The only thing we can be sure of at the moment is that bond markets are in weaker territory. They were weaker overnight. They were incrementally weaker this morning. They moved sharply weaker after Durable Goods data, and have remained in weaker territory since then, though they do appear to have at least "paused" the directional romp to their worst levels in many months. For MBS , that month tally only extends back to early September, but 10yr yields hit their highest levels since late April 2012--just over 2%. Highs and lows have been in a consolidating, triangular pattern since then, which adds some emphasis to the direction of the breakout (in other words, there are two competing trends resting along the higher lows and lower highs, set to collide in the early afternoon. Whichever line is broken is more likely to be the "defeated" short term trend). Data and events are done for the day with the exception of the 2yr Note Auction at 1pm, though these haven't caused sufficient market movement to impact MBS for over a year.
MBS Pricing Snapshot
Pricing shown below is delayed, please note the timestamp at the bottom. Real time pricing
is available via MBS Live.
Pricing as of 11:06 AM EST
Morning Reprice Alerts and Updates
Below is a recap of instant Reprice Alerts
and updates issued via email and text alert to MBS Live subscribers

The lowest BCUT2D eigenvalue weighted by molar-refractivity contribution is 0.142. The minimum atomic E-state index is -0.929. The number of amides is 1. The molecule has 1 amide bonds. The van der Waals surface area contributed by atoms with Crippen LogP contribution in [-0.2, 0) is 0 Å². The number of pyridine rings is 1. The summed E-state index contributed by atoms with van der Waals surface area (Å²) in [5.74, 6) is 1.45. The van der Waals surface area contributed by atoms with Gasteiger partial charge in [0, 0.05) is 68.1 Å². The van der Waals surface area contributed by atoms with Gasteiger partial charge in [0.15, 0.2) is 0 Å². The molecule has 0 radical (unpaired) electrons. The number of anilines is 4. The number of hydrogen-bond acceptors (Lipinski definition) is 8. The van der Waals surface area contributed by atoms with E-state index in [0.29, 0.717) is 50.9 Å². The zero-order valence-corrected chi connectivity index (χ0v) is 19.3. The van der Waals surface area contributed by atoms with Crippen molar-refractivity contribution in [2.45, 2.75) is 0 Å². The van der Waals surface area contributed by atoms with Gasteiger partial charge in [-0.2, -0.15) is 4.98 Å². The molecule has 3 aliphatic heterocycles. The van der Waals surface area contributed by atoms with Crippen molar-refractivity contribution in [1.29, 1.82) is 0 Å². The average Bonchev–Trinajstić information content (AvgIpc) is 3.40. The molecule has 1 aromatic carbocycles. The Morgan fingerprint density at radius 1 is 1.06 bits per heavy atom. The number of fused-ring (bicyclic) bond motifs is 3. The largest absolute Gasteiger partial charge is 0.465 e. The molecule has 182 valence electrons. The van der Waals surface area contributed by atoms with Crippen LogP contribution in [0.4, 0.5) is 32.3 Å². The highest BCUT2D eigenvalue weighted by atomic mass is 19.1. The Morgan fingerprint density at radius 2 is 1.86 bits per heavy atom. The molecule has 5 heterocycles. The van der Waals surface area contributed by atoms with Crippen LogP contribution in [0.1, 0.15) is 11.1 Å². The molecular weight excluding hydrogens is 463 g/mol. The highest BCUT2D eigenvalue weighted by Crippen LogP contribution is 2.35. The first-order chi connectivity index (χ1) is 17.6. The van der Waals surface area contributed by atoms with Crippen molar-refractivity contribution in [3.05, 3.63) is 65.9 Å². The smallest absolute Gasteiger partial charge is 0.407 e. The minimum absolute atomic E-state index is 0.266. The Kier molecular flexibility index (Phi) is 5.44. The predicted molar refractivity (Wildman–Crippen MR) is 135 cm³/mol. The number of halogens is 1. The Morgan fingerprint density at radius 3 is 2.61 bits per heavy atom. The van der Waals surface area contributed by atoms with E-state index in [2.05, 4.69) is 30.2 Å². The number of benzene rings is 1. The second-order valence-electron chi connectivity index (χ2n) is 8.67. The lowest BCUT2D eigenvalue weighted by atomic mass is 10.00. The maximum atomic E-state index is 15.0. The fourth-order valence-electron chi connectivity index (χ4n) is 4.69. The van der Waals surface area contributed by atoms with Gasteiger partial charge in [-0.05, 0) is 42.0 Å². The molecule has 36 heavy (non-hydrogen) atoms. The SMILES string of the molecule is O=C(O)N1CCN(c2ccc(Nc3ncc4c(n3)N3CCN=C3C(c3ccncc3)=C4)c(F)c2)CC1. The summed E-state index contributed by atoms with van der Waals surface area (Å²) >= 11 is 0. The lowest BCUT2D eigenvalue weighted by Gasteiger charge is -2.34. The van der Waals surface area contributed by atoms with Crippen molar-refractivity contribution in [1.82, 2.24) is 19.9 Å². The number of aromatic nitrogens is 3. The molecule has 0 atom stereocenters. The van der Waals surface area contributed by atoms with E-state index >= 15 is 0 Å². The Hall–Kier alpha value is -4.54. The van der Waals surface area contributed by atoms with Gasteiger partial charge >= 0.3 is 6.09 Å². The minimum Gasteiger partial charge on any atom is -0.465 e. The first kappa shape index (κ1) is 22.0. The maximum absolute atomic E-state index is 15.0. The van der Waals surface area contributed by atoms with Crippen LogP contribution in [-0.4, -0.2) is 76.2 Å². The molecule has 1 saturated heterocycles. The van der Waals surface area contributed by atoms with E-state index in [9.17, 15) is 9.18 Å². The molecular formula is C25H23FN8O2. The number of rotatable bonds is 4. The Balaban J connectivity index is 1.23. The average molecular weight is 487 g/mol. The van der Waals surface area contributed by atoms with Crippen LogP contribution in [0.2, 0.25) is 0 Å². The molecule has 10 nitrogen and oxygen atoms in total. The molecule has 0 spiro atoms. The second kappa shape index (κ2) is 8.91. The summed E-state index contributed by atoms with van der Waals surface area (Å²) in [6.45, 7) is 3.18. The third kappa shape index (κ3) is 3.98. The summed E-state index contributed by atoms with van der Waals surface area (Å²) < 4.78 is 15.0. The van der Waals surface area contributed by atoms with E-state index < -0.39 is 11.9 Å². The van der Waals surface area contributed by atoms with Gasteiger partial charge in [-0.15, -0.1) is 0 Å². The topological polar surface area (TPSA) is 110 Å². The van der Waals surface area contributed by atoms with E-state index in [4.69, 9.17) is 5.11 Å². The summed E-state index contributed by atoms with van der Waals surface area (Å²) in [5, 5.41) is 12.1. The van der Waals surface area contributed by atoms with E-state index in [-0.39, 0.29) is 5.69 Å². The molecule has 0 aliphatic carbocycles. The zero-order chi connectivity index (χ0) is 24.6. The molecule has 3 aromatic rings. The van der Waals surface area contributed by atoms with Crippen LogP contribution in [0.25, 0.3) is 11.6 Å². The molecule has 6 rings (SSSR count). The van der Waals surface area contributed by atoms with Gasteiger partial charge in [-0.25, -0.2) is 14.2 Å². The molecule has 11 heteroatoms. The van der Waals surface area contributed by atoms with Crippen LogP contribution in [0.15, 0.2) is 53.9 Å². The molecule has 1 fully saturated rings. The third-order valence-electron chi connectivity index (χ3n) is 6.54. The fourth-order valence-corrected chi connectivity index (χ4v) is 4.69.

Slight Bounce Back After Significantly Weaker Opening Levels
While it doesn't necessarily feel safe to hope for any sort of inspiring rally this morning, bond markets have at least held their ground for now.
After weakening at a quick pace for the duration of Friday's session, Monday's overnight trading was only moderately unfriendly by comparison with 10yr yields drifting a bp or two higher by the domestic open. A stronger-than-expected Durable Goods report launched 10's above 2% for the first time since April 2012 and took Fannie 3.0 MBS to 103-00.
The weakest levels were seen just ahead of the opening bell for equities where futures had already apparently topped out after a moderately positive response to Durable Goods. Stocks have generally been falling since then, with S&P futures off 7 points from their pre-open highs.
A weaker-than-expected Pending Home Sales report added to the negative momentum for stocks, but disconcertingly, bond markets haven't been as interested in responding. There's an ominous short term inflection point at 1.97 in 10yr yields, and we have yet to even attempt a break below.
Analogous levels in 3.0 MBS would be 103-09 to 103-10. We're somewhat closer to a test on both sides of the market with 10's at 1.9739 and Fannie 3.0s currently at 103-08. From there, the next pivot points lie at Friday's outer limits of 1.9523 and 103-12 respectively.
ECON: Pending Home Sales Weaker Than Expected
- Pending Sales -4.3 vs +0.3 consensus
The Pending Home Sales Index,* a forward-looking indicator based on contract signings, fell 4.3 percent to 101.7 in December from 106.3 in November but is 6.9 percent higher than December 2011 when it was 95.1. The data reflect contracts but not closings.